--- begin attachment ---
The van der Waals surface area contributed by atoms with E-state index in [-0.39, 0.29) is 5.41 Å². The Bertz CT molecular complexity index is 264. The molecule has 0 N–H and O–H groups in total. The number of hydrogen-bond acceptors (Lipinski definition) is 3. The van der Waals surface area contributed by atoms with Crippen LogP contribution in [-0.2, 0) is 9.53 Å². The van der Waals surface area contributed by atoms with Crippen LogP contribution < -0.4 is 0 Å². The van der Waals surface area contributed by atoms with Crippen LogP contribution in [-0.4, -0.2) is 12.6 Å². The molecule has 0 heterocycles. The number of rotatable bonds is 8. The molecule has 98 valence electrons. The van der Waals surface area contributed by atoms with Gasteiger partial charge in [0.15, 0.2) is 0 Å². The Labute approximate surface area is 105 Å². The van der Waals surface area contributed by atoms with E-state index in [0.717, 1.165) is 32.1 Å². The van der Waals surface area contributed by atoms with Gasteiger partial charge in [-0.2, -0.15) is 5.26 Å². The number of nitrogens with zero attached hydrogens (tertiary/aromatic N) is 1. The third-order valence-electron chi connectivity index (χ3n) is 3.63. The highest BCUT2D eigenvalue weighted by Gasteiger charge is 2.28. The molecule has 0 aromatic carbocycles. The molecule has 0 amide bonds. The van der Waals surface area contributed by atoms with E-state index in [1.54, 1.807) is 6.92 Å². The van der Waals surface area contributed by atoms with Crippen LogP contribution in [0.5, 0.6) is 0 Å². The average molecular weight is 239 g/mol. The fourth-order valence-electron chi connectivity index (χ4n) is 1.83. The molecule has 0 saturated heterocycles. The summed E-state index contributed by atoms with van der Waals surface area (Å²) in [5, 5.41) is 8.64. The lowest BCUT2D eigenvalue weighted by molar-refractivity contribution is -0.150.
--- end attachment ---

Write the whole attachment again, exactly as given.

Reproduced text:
The van der Waals surface area contributed by atoms with E-state index in [-0.39, 0.29) is 5.41 Å². The Bertz CT molecular complexity index is 264. The molecule has 0 N–H and O–H groups in total. The number of hydrogen-bond acceptors (Lipinski definition) is 3. The van der Waals surface area contributed by atoms with Crippen LogP contribution in [-0.2, 0) is 9.53 Å². The van der Waals surface area contributed by atoms with Crippen LogP contribution < -0.4 is 0 Å². The van der Waals surface area contributed by atoms with Crippen LogP contribution in [-0.4, -0.2) is 12.6 Å². The molecule has 0 heterocycles. The number of rotatable bonds is 8. The molecule has 98 valence electrons. The van der Waals surface area contributed by atoms with Gasteiger partial charge in [0.15, 0.2) is 0 Å². The Labute approximate surface area is 105 Å². The van der Waals surface area contributed by atoms with E-state index in [0.717, 1.165) is 32.1 Å². The van der Waals surface area contributed by atoms with Gasteiger partial charge in [-0.2, -0.15) is 5.26 Å². The number of nitrogens with zero attached hydrogens (tertiary/aromatic N) is 1. The third-order valence-electron chi connectivity index (χ3n) is 3.63. The highest BCUT2D eigenvalue weighted by Gasteiger charge is 2.28. The molecule has 0 aromatic carbocycles. The molecule has 0 amide bonds. The van der Waals surface area contributed by atoms with E-state index in [1.54, 1.807) is 6.92 Å². The van der Waals surface area contributed by atoms with Crippen LogP contribution in [0.5, 0.6) is 0 Å². The average molecular weight is 239 g/mol. The fourth-order valence-electron chi connectivity index (χ4n) is 1.83. The molecule has 0 saturated heterocycles. The summed E-state index contributed by atoms with van der Waals surface area (Å²) in [5, 5.41) is 8.64. The lowest BCUT2D eigenvalue weighted by molar-refractivity contribution is -0.150.